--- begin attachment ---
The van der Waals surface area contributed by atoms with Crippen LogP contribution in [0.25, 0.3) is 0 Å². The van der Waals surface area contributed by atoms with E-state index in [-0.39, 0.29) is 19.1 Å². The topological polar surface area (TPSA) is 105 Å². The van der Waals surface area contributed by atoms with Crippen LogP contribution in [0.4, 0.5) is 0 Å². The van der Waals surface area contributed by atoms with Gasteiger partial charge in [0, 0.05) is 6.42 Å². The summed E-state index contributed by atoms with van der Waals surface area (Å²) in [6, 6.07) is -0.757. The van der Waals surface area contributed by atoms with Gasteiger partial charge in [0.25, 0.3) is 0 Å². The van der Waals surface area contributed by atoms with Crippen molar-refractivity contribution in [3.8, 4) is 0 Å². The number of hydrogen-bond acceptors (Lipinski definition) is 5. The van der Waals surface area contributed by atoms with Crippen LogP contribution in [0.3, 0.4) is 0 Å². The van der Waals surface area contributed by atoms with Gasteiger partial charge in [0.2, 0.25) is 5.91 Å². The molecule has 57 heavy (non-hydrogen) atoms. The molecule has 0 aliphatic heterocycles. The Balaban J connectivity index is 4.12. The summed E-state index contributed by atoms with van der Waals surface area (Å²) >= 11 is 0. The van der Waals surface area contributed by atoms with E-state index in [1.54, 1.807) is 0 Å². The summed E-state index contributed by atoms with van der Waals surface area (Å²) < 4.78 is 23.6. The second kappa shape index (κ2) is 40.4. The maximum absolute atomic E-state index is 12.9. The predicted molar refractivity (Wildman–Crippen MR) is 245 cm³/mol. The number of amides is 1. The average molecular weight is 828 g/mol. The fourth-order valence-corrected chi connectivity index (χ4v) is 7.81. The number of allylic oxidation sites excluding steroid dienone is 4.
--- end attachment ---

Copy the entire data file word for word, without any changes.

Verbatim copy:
The van der Waals surface area contributed by atoms with Crippen LogP contribution in [0.25, 0.3) is 0 Å². The van der Waals surface area contributed by atoms with E-state index in [-0.39, 0.29) is 19.1 Å². The topological polar surface area (TPSA) is 105 Å². The van der Waals surface area contributed by atoms with Crippen LogP contribution in [0.4, 0.5) is 0 Å². The van der Waals surface area contributed by atoms with Gasteiger partial charge in [0, 0.05) is 6.42 Å². The summed E-state index contributed by atoms with van der Waals surface area (Å²) in [6, 6.07) is -0.757. The van der Waals surface area contributed by atoms with Gasteiger partial charge in [0.25, 0.3) is 0 Å². The van der Waals surface area contributed by atoms with Crippen molar-refractivity contribution in [3.8, 4) is 0 Å². The number of hydrogen-bond acceptors (Lipinski definition) is 5. The van der Waals surface area contributed by atoms with Crippen LogP contribution in [0.3, 0.4) is 0 Å². The van der Waals surface area contributed by atoms with Gasteiger partial charge in [0.2, 0.25) is 5.91 Å². The molecule has 57 heavy (non-hydrogen) atoms. The molecule has 0 aliphatic heterocycles. The Balaban J connectivity index is 4.12. The summed E-state index contributed by atoms with van der Waals surface area (Å²) >= 11 is 0. The van der Waals surface area contributed by atoms with E-state index in [1.54, 1.807) is 0 Å². The summed E-state index contributed by atoms with van der Waals surface area (Å²) < 4.78 is 23.6. The second kappa shape index (κ2) is 40.4. The maximum absolute atomic E-state index is 12.9. The predicted molar refractivity (Wildman–Crippen MR) is 245 cm³/mol. The number of amides is 1. The average molecular weight is 828 g/mol. The fourth-order valence-corrected chi connectivity index (χ4v) is 7.81. The number of allylic oxidation sites excluding steroid dienone is 4.